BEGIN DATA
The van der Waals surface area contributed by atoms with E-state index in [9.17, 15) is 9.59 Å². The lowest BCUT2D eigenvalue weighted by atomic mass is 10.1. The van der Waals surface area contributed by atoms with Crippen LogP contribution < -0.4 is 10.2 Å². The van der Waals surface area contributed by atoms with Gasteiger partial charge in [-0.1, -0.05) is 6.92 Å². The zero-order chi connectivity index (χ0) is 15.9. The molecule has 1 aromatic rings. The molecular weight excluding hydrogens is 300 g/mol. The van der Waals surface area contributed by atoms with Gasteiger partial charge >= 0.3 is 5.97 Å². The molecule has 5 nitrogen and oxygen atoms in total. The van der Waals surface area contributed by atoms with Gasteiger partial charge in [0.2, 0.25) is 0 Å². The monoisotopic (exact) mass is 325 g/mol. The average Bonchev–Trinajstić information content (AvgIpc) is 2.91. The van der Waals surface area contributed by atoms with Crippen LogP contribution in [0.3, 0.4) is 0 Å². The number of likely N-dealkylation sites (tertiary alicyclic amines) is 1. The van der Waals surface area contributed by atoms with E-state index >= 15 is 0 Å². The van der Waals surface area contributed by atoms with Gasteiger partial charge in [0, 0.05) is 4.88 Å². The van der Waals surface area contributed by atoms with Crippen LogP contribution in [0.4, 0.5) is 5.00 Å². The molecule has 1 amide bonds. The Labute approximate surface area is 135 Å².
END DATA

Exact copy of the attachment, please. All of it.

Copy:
The van der Waals surface area contributed by atoms with E-state index in [9.17, 15) is 9.59 Å². The lowest BCUT2D eigenvalue weighted by atomic mass is 10.1. The van der Waals surface area contributed by atoms with Crippen LogP contribution < -0.4 is 10.2 Å². The van der Waals surface area contributed by atoms with Gasteiger partial charge in [-0.1, -0.05) is 6.92 Å². The zero-order chi connectivity index (χ0) is 15.9. The molecule has 1 aromatic rings. The molecular weight excluding hydrogens is 300 g/mol. The van der Waals surface area contributed by atoms with Gasteiger partial charge >= 0.3 is 5.97 Å². The molecule has 5 nitrogen and oxygen atoms in total. The van der Waals surface area contributed by atoms with Gasteiger partial charge in [0.2, 0.25) is 0 Å². The monoisotopic (exact) mass is 325 g/mol. The average Bonchev–Trinajstić information content (AvgIpc) is 2.91. The van der Waals surface area contributed by atoms with Crippen LogP contribution in [0.3, 0.4) is 0 Å². The number of likely N-dealkylation sites (tertiary alicyclic amines) is 1. The van der Waals surface area contributed by atoms with E-state index >= 15 is 0 Å². The van der Waals surface area contributed by atoms with Gasteiger partial charge in [0, 0.05) is 4.88 Å². The van der Waals surface area contributed by atoms with Crippen LogP contribution in [0.4, 0.5) is 5.00 Å². The molecule has 1 amide bonds. The Labute approximate surface area is 135 Å².